NASA has announced that it will launch two American astronauts to the International Space Station aboard a rocket built by SpaceX on May 27.
The launch will mark the first manned flight of NASA crews from the US soil since 2011 and the first launch of a rocket owned by a private company: SpaceX, the commercial space company founded by Elon Musk.
NASA has been using Russian rockets for manned flights since its space shuttle was retired in 2011. If successful, SpaceX will become the first private firm to send NASA astronauts into space.
NASA has assigned two of its most experienced astronauts, Bob Behnken and Douglass Hurley, to the upcoming SpaceX mission. Behnken and Hurley will fly on SpaceX’s Crew Dragon spacecraft, lifting off on a Falcon 9 rocket at 4:32 p.m. EDT May 27 from Florida, for an extended stay at the space station.
LAUNCH UPDATE: Our first crewed @SpaceX mission with @AstroBehnken and @Astro_Doug is set for liftoff May 27 at 4:32pm ET from @NASAKennedy.@NASA_Astronauts will once again launch on American-made rockets from American soil. Get ready to #LaunchAmerica: https://t.co/kMRxVZ6KgE pic.twitter.com/DZ0HJcwcDB
— NASA (@NASA) April 17, 2020
The specific duration of the mission is yet to be determined.
Behnken will be the joint operations commander for the mission, responsible for activities such as rendezvous, docking and undocking, as well as Demo-2 activities while the spacecraft is docked to the space station. He was selected as a NASA astronaut in 2000 and has completed two space shuttle flights.
Hurley will be the spacecraft commander for Demo-2, responsible for activities such as launch, landing and recovery. He was selected as an astronaut in 2000 and has completed two spaceflights.
Behnken and Hurley were among the first astronauts to begin working and training on SpaceX’s next-generation human space vehicle and were selected for their extensive test pilot and flight experience, including several missions on the space shuttle.
Crew Dragon will accelerate its two passengers to approximately 17,000 mph and put it on an intercept course with the International Space Station. Once in orbit, the crew and SpaceX mission control will verify the spacecraft is performing as intended by testing the environmental control system, the displays and control system and the manoeuvring thrusters, among other things.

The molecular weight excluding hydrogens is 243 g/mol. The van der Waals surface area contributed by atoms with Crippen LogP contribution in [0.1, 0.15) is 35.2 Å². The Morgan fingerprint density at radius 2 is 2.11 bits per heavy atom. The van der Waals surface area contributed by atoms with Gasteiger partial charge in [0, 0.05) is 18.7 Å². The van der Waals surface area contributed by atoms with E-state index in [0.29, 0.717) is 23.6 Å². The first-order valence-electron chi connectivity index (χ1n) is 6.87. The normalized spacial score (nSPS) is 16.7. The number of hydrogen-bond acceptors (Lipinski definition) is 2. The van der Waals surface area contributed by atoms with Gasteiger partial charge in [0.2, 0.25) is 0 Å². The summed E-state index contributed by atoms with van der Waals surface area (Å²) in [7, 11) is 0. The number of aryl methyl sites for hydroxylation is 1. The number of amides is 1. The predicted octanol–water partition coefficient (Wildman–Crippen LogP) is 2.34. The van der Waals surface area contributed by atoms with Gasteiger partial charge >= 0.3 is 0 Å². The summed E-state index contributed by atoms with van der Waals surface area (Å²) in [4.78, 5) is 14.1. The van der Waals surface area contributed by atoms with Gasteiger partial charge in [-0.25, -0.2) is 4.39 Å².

In about 24 hours, Crew Dragon will be in a position to rendezvous and dock with the space station.
After successfully docking, Behnken and Hurley will be welcomed aboard the station and will become members of the Expedition 63 crew. They will perform tests on Crew Dragon in addition to conducting research and other tasks with the space station crew.
Although the Crew Dragon being used for this flight test can stay in orbit about 110 days, the specific mission duration will be determined once on a station based on the readiness of the next commercial crew launch. The operational Crew Dragon spacecraft will be capable of staying in orbit for at least 210 days as a NASA requirement.
Upon conclusion of the mission, Crew Dragon will autonomously undock with the two astronauts on board, depart the space station and re-enter the Earth’s atmosphere. Upon splashdown just off Florida’s Atlantic Coast, the crew will be picked up at sea by SpaceX’s Go Navigator recovery vessel and return to Cape Canaveral.
The Demo-2 mission will be the final major step before NASA’s Commercial Crew Program certifies Crew Dragon for operational, long-duration missions to the space station.
This certification and regular operation of Crew Dragon will enable NASA to continue the important research and technology investigations taking place onboard the station, which benefits people on Earth and lays the groundwork for future exploration of the Moon and Mars starting with the agency’s Artemis program, which will land the first woman and the next man on the lunar surface in 2024.
(With ANI inputs)